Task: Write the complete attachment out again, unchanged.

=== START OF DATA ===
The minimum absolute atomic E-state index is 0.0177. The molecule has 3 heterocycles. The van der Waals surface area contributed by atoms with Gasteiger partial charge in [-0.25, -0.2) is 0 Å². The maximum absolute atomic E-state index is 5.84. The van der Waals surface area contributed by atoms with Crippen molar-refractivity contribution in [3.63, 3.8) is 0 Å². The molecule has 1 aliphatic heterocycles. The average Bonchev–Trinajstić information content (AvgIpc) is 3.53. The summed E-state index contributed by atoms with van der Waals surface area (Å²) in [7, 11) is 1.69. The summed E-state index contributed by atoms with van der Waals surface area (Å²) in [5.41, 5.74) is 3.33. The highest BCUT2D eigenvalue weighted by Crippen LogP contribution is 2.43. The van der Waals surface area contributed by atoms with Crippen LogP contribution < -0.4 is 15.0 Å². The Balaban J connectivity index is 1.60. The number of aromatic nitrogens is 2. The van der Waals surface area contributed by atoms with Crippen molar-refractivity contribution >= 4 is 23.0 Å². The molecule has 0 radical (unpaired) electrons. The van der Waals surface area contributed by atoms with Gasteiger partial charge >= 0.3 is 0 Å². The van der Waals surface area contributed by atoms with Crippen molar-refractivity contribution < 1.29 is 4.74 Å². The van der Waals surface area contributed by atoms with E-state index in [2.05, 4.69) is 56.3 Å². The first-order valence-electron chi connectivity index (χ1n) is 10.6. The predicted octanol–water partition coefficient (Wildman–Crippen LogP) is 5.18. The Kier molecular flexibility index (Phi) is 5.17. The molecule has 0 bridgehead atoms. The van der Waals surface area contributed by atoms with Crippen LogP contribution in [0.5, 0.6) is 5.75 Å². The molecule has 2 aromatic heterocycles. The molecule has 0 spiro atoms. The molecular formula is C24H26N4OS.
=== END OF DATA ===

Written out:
The minimum absolute atomic E-state index is 0.0177. The molecule has 3 heterocycles. The van der Waals surface area contributed by atoms with Gasteiger partial charge in [-0.25, -0.2) is 0 Å². The maximum absolute atomic E-state index is 5.84. The van der Waals surface area contributed by atoms with Crippen molar-refractivity contribution in [3.63, 3.8) is 0 Å². The molecule has 1 aliphatic heterocycles. The average Bonchev–Trinajstić information content (AvgIpc) is 3.53. The summed E-state index contributed by atoms with van der Waals surface area (Å²) in [7, 11) is 1.69. The summed E-state index contributed by atoms with van der Waals surface area (Å²) in [5.41, 5.74) is 3.33. The highest BCUT2D eigenvalue weighted by Crippen LogP contribution is 2.43. The van der Waals surface area contributed by atoms with Crippen LogP contribution < -0.4 is 15.0 Å². The Balaban J connectivity index is 1.60. The number of aromatic nitrogens is 2. The van der Waals surface area contributed by atoms with Crippen molar-refractivity contribution >= 4 is 23.0 Å². The molecule has 0 radical (unpaired) electrons. The van der Waals surface area contributed by atoms with Gasteiger partial charge >= 0.3 is 0 Å². The van der Waals surface area contributed by atoms with Crippen molar-refractivity contribution < 1.29 is 4.74 Å². The van der Waals surface area contributed by atoms with E-state index in [2.05, 4.69) is 56.3 Å². The first-order valence-electron chi connectivity index (χ1n) is 10.6. The predicted octanol–water partition coefficient (Wildman–Crippen LogP) is 5.18. The Kier molecular flexibility index (Phi) is 5.17. The molecule has 0 bridgehead atoms. The van der Waals surface area contributed by atoms with Crippen LogP contribution in [0.5, 0.6) is 5.75 Å². The molecule has 2 aromatic heterocycles. The molecule has 0 spiro atoms. The molecular formula is C24H26N4OS.